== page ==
Last Thursday (29 April), a golf day in West Sussex which raised £5,725 for disabled veterans was a great success.
The funds will help to provide specialist care and rehabilitation to physically disabled veterans at the charity’s 60-bed facility. Many of the current residents have an Acquired Brain Injury (ABI) or a degenerative neurological condition, such as multiple sclerosis, motor neurone disease and Parkinson’s.
The winning team with 91 points was from Brighton-based, Linc Property, they won a fine malt whisky and an engraved glass. Coming in second with 90 points was a team from Hove-based estate agent, Cox & Co.
To ensure compliance with Covid regulations, there was staggered start and alfresco dining. The weather stayed dry, and golfers enjoyed a hog roast after the competition, as well as taking part in a putting competition, raffle, and auction.
Golfers included: Andy Gilford, a visually impaired golfer from Worthing, West Sussex, who has been captain of the England and Wales Blind Golf Association and is ranked #4 in the B2 category; Toby Pawson, a Team GB Paralympian from Leatherhead, Surrey; Kerry Mayo, Ex-Brighton and Hove footballer; and Andy Jones from Fareham, Hampshire, an amputee, Royal Navy veteran and Disabled Golf Association golfer who has represented Wales.
Local businesses that supported the event, included, County Business Club, Fizz Creations, Gemini Print, CWJ Landscapes, 5 Rings Group, Start Communications, Proteus Waterproofing, MHA Carpenter Box and Ian Hart Funeral Services.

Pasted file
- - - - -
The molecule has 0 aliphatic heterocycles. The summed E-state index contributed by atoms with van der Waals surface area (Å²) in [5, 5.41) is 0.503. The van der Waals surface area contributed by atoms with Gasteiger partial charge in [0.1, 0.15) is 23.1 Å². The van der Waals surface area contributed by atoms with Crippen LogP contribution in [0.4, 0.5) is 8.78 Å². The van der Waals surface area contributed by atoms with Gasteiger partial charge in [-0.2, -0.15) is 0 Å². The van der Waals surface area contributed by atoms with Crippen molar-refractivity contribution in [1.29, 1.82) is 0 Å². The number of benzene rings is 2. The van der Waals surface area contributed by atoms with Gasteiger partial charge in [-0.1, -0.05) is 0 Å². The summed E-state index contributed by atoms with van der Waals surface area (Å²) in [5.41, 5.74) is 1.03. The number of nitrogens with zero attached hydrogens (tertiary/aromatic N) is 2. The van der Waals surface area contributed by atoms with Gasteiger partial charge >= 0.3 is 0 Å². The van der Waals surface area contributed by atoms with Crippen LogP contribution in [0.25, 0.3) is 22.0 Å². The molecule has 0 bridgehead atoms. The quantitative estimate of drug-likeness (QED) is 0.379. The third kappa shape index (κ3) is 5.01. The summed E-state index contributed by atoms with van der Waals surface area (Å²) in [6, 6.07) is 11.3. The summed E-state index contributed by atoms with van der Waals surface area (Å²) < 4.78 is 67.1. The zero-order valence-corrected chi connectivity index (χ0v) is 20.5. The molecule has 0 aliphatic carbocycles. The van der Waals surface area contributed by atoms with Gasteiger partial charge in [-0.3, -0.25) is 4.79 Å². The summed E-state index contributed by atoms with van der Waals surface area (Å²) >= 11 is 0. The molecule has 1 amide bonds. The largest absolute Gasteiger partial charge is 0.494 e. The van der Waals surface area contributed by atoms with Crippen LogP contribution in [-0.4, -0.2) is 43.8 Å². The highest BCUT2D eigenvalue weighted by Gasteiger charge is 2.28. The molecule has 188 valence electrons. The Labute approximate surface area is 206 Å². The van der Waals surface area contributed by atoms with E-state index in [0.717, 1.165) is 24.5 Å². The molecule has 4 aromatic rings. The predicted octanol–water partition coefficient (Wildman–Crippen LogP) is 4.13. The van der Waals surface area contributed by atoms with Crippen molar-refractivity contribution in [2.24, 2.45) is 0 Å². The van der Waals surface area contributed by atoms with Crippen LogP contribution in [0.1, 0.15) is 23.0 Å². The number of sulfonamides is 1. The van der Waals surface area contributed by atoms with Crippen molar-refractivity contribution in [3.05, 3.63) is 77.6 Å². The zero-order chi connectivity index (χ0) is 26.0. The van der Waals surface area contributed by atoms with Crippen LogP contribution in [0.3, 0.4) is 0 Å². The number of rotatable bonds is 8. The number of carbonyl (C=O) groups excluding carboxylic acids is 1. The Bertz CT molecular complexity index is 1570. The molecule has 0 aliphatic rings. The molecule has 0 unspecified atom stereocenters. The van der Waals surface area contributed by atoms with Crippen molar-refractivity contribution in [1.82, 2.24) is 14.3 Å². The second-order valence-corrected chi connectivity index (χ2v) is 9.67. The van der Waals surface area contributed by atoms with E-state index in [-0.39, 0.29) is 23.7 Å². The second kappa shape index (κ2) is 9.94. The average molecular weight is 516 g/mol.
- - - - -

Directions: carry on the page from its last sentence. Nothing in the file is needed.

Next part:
Christine Gillott, Senior Fundraiser at Care for Veterans, said:
“Due to restrictions, we have been meeting with local businesses online, so it was fantastic to finally meet them in person. We are so grateful to Wendy and the team at Ham Manor Golf Club for helping us to put on a successful Covid-compliant golfing event, which everyone thoroughly enjoyed. Thank you so much to everyone who supported.”
Since 1919, Care for Veterans has provided the highest possible standard of care and rehabilitation to disabled ex-Service personnel and their families. It provides services such as nursing, physiotherapy, occupational therapy, and speech and language therapy to help rehabilitate those who live there to live more independent lives. As an independent provider, the charity can fill the gaps often found between healthcare and social services.
The charity receives no regular Government funding and must raise £1.9 million each year to maintain its nursing and rehabilitation services for ex-Service personnel.